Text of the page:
The 60th installment seems like a good place to end the annals, as World War I events became fewer and fewer as 1919 wore on.

It also seems like a good idea to release this now, in case it might help anyone who may be interested in the aftermath of the war. We hope you enjoyed these glimpses of Kansas during the war years.

And so for the last time, 100 years ago in Kansas, May – December 1919.

May 1, 1919.

-Fifteen airplanes performed at Wichita in the Victory loan campaign.  It was the first time Kansans had seen the “flying circus.”

May 4, 1919.

-Thirty-five counties had organized local American Legion posts.

-Saline county was the first to go over the top in the Victory Liberty Loan campaign.  Saline’s quota was $903,000, raised on a volunteer basis.

May 13, 1919.

-The Kansas unit of the 42d (Rainbow) Division, the 117th Ammunition Train, arrived in Topeka.  It was the first Kansas regiment to march into Germany.

May 29, 1919.

-William Howard Taft spoke on the League of Nations in Wichita.

May 30, 1919.

-Thousands of Topekans welcomed contingents of the Eighty-Ninth Division returning from France.

June 2, 1919.

-The Arma State Bank was robbed of $50,000 in Liberty bonds.

June 8, 1919.

-The executive committee of the Kansas Department of the American Legion met at Kansas City, Mo.  Capitol Post No. 1, Topeka, received the first charter in the state.

June 14, 1919.

-County, state, and federal officials met at Hutchinson to plan action against I.W.W. sabotage in wheat fields.

July 8, 1919.

-The War Department ordered Camp Funston to release every man serving under an emergency enlistment who could be spared to work in the wheat harvest.  Two special trains from Denver brought harvest hands to Hays, but 500 more were needed.  Kansas had been condemned by the Eastern conference of migratory and casual workers for compelling vagrants to work in the wheat fields.

September 1, 1919.

-A memorial to soldiers who trained at Camp Funston was dedicated there.  Governor Allen and General Wood spoke.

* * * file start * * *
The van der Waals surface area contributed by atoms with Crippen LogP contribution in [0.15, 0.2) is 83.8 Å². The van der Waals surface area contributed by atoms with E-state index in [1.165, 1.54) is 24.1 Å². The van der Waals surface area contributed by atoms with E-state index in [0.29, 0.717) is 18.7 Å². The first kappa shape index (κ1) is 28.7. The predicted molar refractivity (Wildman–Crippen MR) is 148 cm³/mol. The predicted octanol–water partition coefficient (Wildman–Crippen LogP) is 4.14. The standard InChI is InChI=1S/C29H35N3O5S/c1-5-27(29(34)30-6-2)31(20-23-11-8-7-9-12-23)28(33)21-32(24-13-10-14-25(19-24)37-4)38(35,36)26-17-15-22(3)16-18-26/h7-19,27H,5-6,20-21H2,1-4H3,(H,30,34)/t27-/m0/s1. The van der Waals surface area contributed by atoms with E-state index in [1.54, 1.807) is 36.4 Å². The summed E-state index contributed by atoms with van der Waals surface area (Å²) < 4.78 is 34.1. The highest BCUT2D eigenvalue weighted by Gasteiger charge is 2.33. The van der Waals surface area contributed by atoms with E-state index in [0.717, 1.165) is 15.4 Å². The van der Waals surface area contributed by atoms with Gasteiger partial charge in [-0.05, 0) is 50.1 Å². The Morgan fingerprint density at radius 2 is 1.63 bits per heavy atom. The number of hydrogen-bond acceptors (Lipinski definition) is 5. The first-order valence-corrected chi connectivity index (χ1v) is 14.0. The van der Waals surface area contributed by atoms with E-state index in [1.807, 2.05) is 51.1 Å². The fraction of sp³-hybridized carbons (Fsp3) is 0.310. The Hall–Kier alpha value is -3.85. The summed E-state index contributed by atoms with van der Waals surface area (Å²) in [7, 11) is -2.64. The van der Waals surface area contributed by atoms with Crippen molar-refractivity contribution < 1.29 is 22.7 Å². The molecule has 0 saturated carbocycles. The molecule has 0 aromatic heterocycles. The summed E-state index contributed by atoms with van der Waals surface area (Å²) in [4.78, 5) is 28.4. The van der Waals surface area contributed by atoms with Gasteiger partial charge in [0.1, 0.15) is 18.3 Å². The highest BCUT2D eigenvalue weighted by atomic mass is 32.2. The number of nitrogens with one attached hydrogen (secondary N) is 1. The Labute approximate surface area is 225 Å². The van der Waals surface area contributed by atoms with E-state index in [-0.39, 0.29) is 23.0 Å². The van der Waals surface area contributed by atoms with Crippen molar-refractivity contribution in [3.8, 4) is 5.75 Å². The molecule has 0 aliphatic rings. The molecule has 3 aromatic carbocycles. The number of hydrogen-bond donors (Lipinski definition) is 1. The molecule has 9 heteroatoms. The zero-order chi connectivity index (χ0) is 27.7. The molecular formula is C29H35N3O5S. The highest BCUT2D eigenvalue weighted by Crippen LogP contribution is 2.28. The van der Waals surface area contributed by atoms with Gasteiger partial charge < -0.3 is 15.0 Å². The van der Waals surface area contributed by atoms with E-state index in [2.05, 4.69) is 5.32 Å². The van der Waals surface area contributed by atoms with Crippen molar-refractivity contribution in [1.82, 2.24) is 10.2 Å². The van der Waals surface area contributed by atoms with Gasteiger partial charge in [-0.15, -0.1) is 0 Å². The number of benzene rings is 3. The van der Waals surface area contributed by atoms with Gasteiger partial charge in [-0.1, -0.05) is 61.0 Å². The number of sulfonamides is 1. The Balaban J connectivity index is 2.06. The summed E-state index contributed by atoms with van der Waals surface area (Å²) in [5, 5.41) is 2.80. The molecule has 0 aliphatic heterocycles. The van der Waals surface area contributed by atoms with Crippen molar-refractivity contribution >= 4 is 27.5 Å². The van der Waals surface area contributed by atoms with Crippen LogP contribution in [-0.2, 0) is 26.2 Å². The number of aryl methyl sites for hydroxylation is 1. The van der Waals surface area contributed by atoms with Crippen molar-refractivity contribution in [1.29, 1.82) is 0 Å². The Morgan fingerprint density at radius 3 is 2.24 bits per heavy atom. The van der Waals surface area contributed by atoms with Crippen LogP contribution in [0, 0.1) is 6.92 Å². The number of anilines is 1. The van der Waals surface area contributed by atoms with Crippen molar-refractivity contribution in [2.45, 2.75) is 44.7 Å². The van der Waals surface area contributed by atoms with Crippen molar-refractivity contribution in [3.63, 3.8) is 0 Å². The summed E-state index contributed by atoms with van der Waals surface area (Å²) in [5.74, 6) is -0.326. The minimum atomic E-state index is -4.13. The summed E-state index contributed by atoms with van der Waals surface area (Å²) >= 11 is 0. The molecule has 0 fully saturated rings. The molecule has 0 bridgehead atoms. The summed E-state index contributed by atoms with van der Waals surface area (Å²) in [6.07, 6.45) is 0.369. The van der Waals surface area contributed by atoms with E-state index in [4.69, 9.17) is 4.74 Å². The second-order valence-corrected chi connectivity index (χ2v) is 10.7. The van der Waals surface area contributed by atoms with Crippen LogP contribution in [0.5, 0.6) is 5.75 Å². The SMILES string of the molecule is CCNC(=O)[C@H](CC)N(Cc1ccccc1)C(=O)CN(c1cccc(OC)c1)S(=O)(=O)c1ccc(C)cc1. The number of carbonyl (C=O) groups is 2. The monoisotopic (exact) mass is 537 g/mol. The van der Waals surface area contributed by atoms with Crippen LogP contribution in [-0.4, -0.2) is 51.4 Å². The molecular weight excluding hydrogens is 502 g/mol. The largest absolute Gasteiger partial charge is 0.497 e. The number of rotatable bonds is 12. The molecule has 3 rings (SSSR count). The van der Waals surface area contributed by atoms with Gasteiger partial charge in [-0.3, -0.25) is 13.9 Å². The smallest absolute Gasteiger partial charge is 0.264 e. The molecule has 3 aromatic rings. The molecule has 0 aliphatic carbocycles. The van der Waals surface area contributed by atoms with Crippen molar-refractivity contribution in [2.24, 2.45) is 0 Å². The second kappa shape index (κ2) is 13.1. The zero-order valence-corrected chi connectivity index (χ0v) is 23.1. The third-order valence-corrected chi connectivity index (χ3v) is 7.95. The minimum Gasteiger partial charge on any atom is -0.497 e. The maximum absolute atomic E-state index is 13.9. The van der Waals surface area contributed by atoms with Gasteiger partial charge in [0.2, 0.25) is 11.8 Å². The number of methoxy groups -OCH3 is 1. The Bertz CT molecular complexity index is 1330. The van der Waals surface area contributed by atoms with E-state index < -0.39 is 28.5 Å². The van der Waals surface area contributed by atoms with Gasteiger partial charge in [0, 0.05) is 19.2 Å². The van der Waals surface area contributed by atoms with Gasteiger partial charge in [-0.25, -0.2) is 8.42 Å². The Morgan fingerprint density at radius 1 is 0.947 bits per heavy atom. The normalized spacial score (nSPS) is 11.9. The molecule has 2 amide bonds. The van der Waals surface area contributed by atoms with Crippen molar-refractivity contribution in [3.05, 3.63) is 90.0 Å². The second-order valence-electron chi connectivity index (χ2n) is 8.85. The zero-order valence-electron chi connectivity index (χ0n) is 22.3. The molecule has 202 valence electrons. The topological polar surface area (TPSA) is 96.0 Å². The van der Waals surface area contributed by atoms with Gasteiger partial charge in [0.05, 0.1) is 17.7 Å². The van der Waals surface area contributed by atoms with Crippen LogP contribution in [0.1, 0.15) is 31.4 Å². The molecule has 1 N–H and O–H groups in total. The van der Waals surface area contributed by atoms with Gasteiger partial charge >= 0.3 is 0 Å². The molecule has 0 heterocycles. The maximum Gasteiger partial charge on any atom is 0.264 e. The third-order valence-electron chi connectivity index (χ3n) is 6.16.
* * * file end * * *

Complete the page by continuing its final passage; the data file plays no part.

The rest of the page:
September 2, 1919.

-Col. John S. Dean told the Topeka Chamber of Commerce that bolshevism was being taught at Washburn.  He said “Lenin or Trotsky might well have been the author of some of the textbooks in use.”

September 26, 1919.

-President Wilson, scheduled to speak at Wichita, became ill and was ordered by his physician to return to Washington.  The President’s secretary issued a statement saying that the President exerted himself and brought on a “nervous reaction of his digestive organs.”  The train stopped on a siding, and no one was allowed to enter his car.  The Wichita Eagle said 100,000 persons had assembled to hear him speak.

September 29, 1919.

-The Kansas Department of the American Legion held its first meeting at Wichita.  Topeka was made permanent headquarters.  Dr. W.A. Phares, Wichita, was elected state commander.

September 30, 1919.

-The Kansas Welcome Assn. closed its New York headquarters after six weeks of welcoming Kansas veterans home from the war.  Over 10,000 men had been entertained.

October 6, 1919.

-About 100 World War veterans were enrolled at K.S.A.C. under federal aid.  Disabled veterans got $80 a month if single, $115 if married.

October 21, 1919.

-King Albert of Belgium, the Queen and Prince Leopold crossed Kansas on a special train.  At Melvern the King was given $25,000for Belgian relief.

November 11, 1919.

-Kansans celebrated the first Armistice Day.

November 14, 1919.

-Daisy Burcham Young, of Wellington, was awarded the Royal Red Cross by the prince of Wales on board the HMS Renown at Washington, D.C., for “faithful and efficient service for more than two years in a hospital in France.”  The award corresponds to the Distinguished-Service Cross.

December 19, 1919.

-Manhattan held a homecoming dinner for Maj. Gen. James G. Harbord.

-Thirty-five members of the I.W.W., charged with seditious activity, were sentenced by the U. S. District Court at Kansas City to from three to nine years in the federal penitentiary at Leavenworth.       

Blair Tarr is the Museum Curator of the Kansas State Historical Society. He oversees the three-dimensional collections of the Society, but has special interests in the Civil War, Wichita-made Valentine diners, and Leavenworth's Abernathy Furniture. In the last few years he has also done a lot of cramming on The Great War. He is a past president of the Kansas Museums Association and the Civil War Round Tables of both Kansas City and Eastern Kansas. He is currently a board member of the Heritage League of Greater Kansas City.